Can students use Early Alert to refer themselves or to identify concerns about other students?
Students cannot refer themselves to Early Alert, but proactively reaching out for help is an important step in ensuring their success and wellbeing.
Only faculty and staff are able to identify concerns about students through Early Alert at this time; however, the Early Alert project team is working to enable student access to Early Alert in the future. Students who are concerned about other students are still encouraged to reach out and offer support.
Vancouver campus: Students are encouraged to speak with their faculty advising office, instructor, or teaching assistant if they are facing difficulties. Students are also encouraged to contact Counselling Services, Student Health Service or other support resources, depending on their needs.
Okanagan campus: Students are encouraged to speak with academic advising, their instructor, or teaching assistant if they are facing difficulties. Students are also encouraged to contact Health and Wellness or other support resources, depending on their needs.
How does Early Alert affect student privacy?
Early Alert helps protect student privacy by providing a secure way for concerns to be identified, coordinated and responded to.
Information is restricted to the Early Alert team, as well as the advisors who are responsible for coordinating information and providing outreach. The information is shared on a need-to-know basis, meaning that only the amount of information needed to effectively support the student is shared with those directly involved in offering the support.
The system is closed and all records are kept confidential. Faculty and staff logging a concern are not able to see if other concerns about the student have been raised.
Students, faculty and staff who have privacy concerns should contact the Early Alert team.
Does Early Alert affect students’ academic records, or decisions related to funding or academic progress?
Information sent to Early Alert is in no way associated with students’ academic records, funding decisions or decisions related to academic progress. Information within the system is not accessible by anyone other than authorized advisors directly involved in supporting a given student’s success.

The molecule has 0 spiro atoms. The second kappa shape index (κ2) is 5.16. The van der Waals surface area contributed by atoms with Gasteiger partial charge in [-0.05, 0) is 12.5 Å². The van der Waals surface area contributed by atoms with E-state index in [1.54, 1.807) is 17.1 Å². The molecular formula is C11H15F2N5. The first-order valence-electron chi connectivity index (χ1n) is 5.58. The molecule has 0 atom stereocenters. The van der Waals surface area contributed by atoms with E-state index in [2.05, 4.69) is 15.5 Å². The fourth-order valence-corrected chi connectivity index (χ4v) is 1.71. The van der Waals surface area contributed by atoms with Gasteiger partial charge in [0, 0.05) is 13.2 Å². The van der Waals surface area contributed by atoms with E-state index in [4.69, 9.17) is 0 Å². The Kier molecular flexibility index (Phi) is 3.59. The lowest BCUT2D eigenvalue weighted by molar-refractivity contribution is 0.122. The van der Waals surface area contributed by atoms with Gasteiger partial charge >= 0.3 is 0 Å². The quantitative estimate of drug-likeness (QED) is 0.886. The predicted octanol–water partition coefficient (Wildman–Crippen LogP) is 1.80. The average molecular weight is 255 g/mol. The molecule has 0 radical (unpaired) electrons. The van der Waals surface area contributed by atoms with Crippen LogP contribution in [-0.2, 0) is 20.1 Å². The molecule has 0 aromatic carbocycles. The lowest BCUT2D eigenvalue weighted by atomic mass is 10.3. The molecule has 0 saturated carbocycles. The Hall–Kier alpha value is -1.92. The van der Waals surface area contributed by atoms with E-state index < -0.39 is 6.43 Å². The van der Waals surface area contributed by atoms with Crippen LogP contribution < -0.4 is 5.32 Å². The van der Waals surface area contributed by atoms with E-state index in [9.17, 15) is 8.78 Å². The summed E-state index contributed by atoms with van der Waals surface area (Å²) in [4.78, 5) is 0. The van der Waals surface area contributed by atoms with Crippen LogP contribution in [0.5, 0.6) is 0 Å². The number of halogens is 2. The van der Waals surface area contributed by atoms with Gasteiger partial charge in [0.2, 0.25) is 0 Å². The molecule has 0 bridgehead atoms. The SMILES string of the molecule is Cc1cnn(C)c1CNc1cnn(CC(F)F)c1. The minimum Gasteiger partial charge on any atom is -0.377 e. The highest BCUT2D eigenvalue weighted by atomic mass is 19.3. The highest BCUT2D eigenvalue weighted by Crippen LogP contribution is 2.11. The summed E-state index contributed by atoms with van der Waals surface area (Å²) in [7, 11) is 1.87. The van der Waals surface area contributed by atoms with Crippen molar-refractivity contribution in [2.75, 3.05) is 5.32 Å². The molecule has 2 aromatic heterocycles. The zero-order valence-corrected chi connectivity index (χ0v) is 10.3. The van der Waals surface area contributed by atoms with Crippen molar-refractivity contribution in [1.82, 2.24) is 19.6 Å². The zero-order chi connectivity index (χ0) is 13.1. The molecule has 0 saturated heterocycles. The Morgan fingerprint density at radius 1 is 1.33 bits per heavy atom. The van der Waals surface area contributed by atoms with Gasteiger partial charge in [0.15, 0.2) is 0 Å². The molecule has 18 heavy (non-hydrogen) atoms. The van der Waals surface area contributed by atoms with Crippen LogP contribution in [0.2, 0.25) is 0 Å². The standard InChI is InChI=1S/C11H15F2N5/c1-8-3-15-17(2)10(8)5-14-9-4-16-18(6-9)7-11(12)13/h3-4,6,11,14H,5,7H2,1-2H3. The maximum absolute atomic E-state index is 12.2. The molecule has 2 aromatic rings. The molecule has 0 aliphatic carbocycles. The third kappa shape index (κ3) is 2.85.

What if students have concerns that Early Alert could have a negative effect on them?
Part of having a caring community means that when we notice signs of difficulty in others, we reach out and offer support. Early Alert complements the way that faculty and staff are already looking out for the wellbeing of students and reaching out when they notice that a student may need assistance.
The Early Alert program is not a disciplinary program, and is not meant to be a form of surveillance for the purpose of evaluating or reprimanding students. Instead, the goal of Early Alert is to help provide students with relevant resources and support as soon as possible so that they are better able to reach academic success.
What if a student doesn’t want to be part of Early Alert?
Students cannot “opt out” of Early Alert, but they can choose whether they would like to accept support. With the exception of situations where someone’s safety is at risk, students have the right to accept or decline the support being offered.
Student awareness is an important part of the success of Early Alert. Communication to students has begun and will outline how the system supports student learning and success. Faculty and staff are also encouraged to familiarize students with Early Alert, emphasizing:
We care about students and their ability to succeed, and Early Alert helps build a more caring community that can more effectively support student learning, wellbeing and success. Part of having a caring community means that people look out for each other and, when they notice signs of difficulty in others, reach out and offer assistance.
Go back to Information for faculty and staff.